Useful JS Tips

#78 - Immutable structures and cloning

2017-06-14 by @loverajoel

Object cloning is a tricky, full of edge-cases, endeavor. The reason is simple enough. Objects maintain internal state, and that is much abused. There are countless techniques, or better phrased, countless derivations of the same technique.

Cloning an object is an indicator that your application is growing, and that you’ve got a complex object which you’d want to treat as an immutable value, i.e operate on it while maintaining a previous state.

If the object is in your control, you’re lucky. A bit of refactoring here and there might lead you to a point where you avoid the problem entirely by rethinking your object’s structure and behavior.

With the rediscovering of functional programming techniques, a myriad of debates have been held about immutable structures and how they offer exactly what you seek for. Mutable state is the root of all evil, some might argue.

We encourage to reach ImmutableJS by Facebook which provides a nice set of immutable structures free for use. By rethinking your object’s inner workings and separating state from behavior, making each function consume a state to produce a new one - much like the Haskell’s State monad - you will reduce many nuisances.

If the object is outside your control, you’re partly out of luck. This can be circumvented by creating convoluted computations where you solve for yourself circular references and reach enlightenment. However, as you’re using external objects anyways, and they must come, as their name says, from external sources, then you might be more comfortable handling the matter to yet another external library and focus on what matters the most, i.e, your application itself.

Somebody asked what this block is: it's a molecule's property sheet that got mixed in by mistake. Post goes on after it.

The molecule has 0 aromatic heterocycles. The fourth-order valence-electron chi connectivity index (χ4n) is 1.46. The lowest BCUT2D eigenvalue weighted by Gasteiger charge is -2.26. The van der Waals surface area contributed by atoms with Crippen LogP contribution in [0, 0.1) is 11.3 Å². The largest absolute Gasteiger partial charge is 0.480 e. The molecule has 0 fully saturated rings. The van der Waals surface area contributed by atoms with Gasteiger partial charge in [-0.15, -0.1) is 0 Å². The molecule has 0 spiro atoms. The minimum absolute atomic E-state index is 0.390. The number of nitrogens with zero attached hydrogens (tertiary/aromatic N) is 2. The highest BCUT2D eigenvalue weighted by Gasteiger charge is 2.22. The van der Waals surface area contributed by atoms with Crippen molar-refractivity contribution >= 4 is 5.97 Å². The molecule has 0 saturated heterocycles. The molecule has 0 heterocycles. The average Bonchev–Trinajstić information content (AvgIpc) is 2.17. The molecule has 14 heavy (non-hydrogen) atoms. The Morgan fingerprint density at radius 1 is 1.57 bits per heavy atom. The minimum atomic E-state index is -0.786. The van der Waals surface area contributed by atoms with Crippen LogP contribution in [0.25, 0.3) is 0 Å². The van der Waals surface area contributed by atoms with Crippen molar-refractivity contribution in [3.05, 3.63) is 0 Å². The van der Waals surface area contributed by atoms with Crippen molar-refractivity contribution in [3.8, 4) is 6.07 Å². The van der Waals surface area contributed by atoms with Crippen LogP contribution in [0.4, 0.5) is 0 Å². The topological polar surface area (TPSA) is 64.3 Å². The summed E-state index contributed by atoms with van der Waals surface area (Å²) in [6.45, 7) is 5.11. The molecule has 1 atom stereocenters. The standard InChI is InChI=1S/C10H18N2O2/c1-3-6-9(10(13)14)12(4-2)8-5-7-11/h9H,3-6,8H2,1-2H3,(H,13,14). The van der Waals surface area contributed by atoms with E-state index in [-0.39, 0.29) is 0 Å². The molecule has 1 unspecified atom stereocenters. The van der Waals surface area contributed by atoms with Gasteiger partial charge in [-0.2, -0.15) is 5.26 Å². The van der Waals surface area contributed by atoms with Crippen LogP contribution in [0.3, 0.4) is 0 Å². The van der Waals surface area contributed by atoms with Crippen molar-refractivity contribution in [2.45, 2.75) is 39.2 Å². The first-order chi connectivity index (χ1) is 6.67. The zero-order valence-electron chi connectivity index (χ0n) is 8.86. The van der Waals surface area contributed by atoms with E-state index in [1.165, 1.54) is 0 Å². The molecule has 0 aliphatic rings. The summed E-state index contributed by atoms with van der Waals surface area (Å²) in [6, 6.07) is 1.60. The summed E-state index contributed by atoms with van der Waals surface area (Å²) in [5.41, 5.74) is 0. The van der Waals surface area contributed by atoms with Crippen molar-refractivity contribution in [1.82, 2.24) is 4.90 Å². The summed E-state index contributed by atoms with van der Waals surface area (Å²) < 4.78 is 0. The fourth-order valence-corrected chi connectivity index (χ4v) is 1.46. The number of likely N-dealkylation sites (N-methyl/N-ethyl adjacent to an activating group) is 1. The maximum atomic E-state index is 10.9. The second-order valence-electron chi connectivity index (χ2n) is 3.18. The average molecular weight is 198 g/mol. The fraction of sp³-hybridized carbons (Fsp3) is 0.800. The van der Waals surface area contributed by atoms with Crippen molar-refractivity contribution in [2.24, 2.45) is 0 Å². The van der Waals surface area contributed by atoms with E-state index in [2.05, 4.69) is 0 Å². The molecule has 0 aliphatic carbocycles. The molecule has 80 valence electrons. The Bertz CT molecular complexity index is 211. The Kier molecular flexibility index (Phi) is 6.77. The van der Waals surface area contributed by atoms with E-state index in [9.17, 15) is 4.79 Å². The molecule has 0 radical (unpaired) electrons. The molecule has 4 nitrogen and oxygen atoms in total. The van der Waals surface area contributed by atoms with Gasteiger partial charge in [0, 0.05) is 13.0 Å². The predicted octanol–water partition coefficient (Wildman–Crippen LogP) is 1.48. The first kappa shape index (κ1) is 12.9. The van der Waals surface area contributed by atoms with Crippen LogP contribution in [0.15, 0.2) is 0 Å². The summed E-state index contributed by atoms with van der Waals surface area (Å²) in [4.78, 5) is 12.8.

One such library is pvorb/clone, which has a very simple API. To clone an object you only have to

var clone = require('clone');

var a = {foo: {bar: 'baz'}};
var b = clone(a);
a.foo.bar = 'foo';
console.log(a); // {foo: {bar: 'foo'}}
console.log(b); // {foo: {bar: 'baz'}}

There are, of course, many more libraries that allow you to do the same such as Ramda, lodash.clonedeep and lodash.clone.

As an end note, if you are serious about dealing with immutable structures, you might want to check ClojureScript or (for those that feel that Haskell’s worth a shot) PureScript.

We neither encourage, nor condemn, the use of self made cloning mechanisms. Only noting that considerable work has been done on the area and that you’d probably be better of reusing than reinventing the wheel.

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